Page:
Spain will use this Charter to develop the protection of citizens' rights in digital environments, taking into account the impact of new technologies such as Artificial Intelligence, among other aspects.
- The group of experts is made up of leading jurists, user and internet representatives, professors of digital rights and technological and cybersecurity consultants.
- The Government will prepare the final drafting of the Charter with the contributions of this group of experts and the contribution of citizens through a public consultation.
The Government has launched the process to prepare a new Digital Rights Charter for Spain with the constitution of a group of experts who will act as an advisor. Along with it, a participatory procedure will also be opened so that citizens can make contributions. The final drafting of the Charter by the Government will incorporate the contributions that come from both areas.
This Monday took place the first meeting of this group of experts, whose constitution was chaired, by videoconference, by the third vice president and minister for Economic Affairs and Digital Transformation, Nadia Calviño. Along with her, the Secretary of State for Digitization and Artificial Intelligence, Carme Artigas, whose Secretary of State has promoted the creation of the group, as well as representatives of the First Vice Presidency, Ministry of the Presidency, Relations with the Courts and Democratic Memory; of the Ministry of Justice and the Spanish Agency for Data Protection.
Digital Bill of Rights
Currently, Title X of the Organic Law on Protection of Personal Data and Guarantee of Digital Rights, dedicated to guaranteeing the digital rights of citizens, proclaims rights as important as those related to data protection, the workplace, the protection of minors or with the media and social networks.
In order to complete and develop this regulatory framework, the Government has launched the process of preparing this Charter, solely dedicated to digital rights, to include some not yet included in the aforementioned Title X. This is the case of those related to protection of vulnerable groups, new labor relations or the impact of new technologies such as artificial intelligence.
The final document prepared by the Government will have the advice and proposals of the group of experts constituted this Monday and the contribution of citizens through an open participatory process, which will make this Digital Rights Charter the first national product of such a procedure.
Group of experts
The working group, whose activity is carried out by telematic means, is made up of prominent professionals in the digital field. It includes jurists, representatives of users and Internet users, professors and professors of digital rights, technological and cybersecurity consultants, among other renowned experts.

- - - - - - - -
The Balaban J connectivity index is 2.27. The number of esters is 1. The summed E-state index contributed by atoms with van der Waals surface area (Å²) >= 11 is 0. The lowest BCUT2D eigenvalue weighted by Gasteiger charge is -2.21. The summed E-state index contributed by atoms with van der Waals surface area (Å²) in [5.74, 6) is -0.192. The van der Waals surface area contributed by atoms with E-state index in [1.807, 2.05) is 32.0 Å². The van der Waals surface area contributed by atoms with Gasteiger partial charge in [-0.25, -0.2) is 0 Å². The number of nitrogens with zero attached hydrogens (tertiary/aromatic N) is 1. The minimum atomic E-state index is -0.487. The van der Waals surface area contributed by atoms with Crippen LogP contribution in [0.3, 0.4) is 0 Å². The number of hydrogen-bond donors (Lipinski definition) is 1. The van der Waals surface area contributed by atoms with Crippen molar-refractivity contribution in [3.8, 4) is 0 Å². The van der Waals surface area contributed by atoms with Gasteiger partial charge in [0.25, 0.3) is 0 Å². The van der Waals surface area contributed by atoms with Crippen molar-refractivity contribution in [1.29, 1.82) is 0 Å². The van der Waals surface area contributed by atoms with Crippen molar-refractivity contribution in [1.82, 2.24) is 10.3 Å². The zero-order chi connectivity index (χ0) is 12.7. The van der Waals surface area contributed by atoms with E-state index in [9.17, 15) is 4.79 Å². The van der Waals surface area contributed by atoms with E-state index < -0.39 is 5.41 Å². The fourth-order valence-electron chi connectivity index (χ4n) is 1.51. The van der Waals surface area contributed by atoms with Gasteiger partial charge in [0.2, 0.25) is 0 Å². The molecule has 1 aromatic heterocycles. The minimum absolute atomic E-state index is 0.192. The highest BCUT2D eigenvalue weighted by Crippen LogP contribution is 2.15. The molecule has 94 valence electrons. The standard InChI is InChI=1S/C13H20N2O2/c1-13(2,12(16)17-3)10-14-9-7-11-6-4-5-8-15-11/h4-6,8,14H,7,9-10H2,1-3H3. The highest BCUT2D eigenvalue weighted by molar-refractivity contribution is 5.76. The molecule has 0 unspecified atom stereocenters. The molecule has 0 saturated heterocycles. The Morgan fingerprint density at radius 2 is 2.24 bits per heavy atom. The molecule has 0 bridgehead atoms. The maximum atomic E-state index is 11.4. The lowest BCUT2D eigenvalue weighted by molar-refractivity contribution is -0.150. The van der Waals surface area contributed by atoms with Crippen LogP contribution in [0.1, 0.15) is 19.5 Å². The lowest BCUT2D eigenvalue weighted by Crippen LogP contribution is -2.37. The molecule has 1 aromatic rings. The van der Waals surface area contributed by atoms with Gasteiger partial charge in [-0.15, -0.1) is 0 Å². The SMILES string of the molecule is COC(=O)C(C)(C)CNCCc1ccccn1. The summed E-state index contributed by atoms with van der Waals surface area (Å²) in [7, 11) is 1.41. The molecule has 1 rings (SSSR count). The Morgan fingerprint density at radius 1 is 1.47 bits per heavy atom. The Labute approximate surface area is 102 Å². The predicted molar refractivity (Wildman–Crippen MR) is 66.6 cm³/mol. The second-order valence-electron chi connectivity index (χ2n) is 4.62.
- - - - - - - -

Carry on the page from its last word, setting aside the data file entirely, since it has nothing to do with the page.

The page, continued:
The group is made up of:
- Borja Adsuara, professor, lawyer and consultant
- Moisés Barrio, lawyer of the State Council
- Manuela Battaglini, CEO of Transparent Internet
- Tomás de la Quadra-Salcedo, Professor of Administrative Law at the Carlos III University
- Susana de la Sierra, Professor of Administrative Law at the University of Castilla-La Mancha
- Celia Fernández Aller, professor of Constitutional Law at the Polytechnic University of Madrid
- Enrique Goñi, from the Hermes Institute
- Simona Levi, co-founder of Xnet
- Paloma Llaneza, CEO of Razona Legal Tech
- Ricard Martínez, associate professor of Constitutional Law at the University of Valencia
- Miguel Pérez Subías, President of the Association of Internet Users
- José Luis Piñar, Professor of Administrative Law at the CEU-San Pablo University
- Algeria Queralt, professor of Constitutional Law, University of Barcelona
- Javier Ruiz Díaz, policy director of Open Rights Group
- Emilia Saiz, Secretary General of United Cities and Local Governments (UCLG) and participant in CC4DR (Cities Coalition for Digital Rights of the United Nations)
- Ofelia Tejerina, general secretary of the Association of Internet users
- Carissa Véliz, researcher of Ethics and Humanities at the University of Oxford
- The objective is for the Charter to be a choral action of the Government supported by the contributions of civil society as a whole.
- The process that will conclude with the preparation of the Digital Bill of Rights by the Government will have two participation mechanisms. The first is the work of the group of experts launched this Monday, and the second will be held in parallel and will consist of an open consultation, in which the entire citizenry can participate, and the result of which will also serve as a contribution to the work of this group.
The process that will conclude with the preparation of the Digital Bill of Rights by the Government will have two participation mechanisms. The first is the work of the group of experts launched this Monday, and the second will be held in parallel and will consist of an open consultation, in which the entire citizenry can participate, and the result of which will also serve as a contribution to the work of this group.
The objective is for the Charter to be a choral action of the Government supported by the contributions of civil society as a whole.